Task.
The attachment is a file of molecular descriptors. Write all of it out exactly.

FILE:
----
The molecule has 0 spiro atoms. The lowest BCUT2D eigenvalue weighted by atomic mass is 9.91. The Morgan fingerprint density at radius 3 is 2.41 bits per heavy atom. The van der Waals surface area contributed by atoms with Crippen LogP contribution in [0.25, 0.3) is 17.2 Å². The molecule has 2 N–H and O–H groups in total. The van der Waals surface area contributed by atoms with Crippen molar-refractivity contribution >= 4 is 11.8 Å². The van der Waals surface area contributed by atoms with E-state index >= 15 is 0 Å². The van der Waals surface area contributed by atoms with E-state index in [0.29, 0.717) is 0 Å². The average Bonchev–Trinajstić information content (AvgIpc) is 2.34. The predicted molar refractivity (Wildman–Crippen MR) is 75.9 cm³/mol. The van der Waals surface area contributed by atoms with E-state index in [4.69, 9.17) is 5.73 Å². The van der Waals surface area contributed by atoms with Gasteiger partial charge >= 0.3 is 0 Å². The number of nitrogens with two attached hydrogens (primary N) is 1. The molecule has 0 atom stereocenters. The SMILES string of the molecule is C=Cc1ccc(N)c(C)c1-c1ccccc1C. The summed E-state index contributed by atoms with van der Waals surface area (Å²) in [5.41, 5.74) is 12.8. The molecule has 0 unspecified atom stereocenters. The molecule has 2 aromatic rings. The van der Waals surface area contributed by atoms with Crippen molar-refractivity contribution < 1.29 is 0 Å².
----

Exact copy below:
The molecule has 0 spiro atoms. The lowest BCUT2D eigenvalue weighted by atomic mass is 9.91. The Morgan fingerprint density at radius 3 is 2.41 bits per heavy atom. The van der Waals surface area contributed by atoms with Crippen LogP contribution in [0.25, 0.3) is 17.2 Å². The molecule has 2 N–H and O–H groups in total. The van der Waals surface area contributed by atoms with Crippen molar-refractivity contribution >= 4 is 11.8 Å². The van der Waals surface area contributed by atoms with E-state index >= 15 is 0 Å². The van der Waals surface area contributed by atoms with E-state index in [0.29, 0.717) is 0 Å². The average Bonchev–Trinajstić information content (AvgIpc) is 2.34. The predicted molar refractivity (Wildman–Crippen MR) is 75.9 cm³/mol. The van der Waals surface area contributed by atoms with E-state index in [4.69, 9.17) is 5.73 Å². The van der Waals surface area contributed by atoms with Gasteiger partial charge >= 0.3 is 0 Å². The number of nitrogens with two attached hydrogens (primary N) is 1. The molecule has 0 atom stereocenters. The SMILES string of the molecule is C=Cc1ccc(N)c(C)c1-c1ccccc1C. The summed E-state index contributed by atoms with van der Waals surface area (Å²) in [5.41, 5.74) is 12.8. The molecule has 0 unspecified atom stereocenters. The molecule has 2 aromatic rings. The van der Waals surface area contributed by atoms with Crippen molar-refractivity contribution < 1.29 is 0 Å².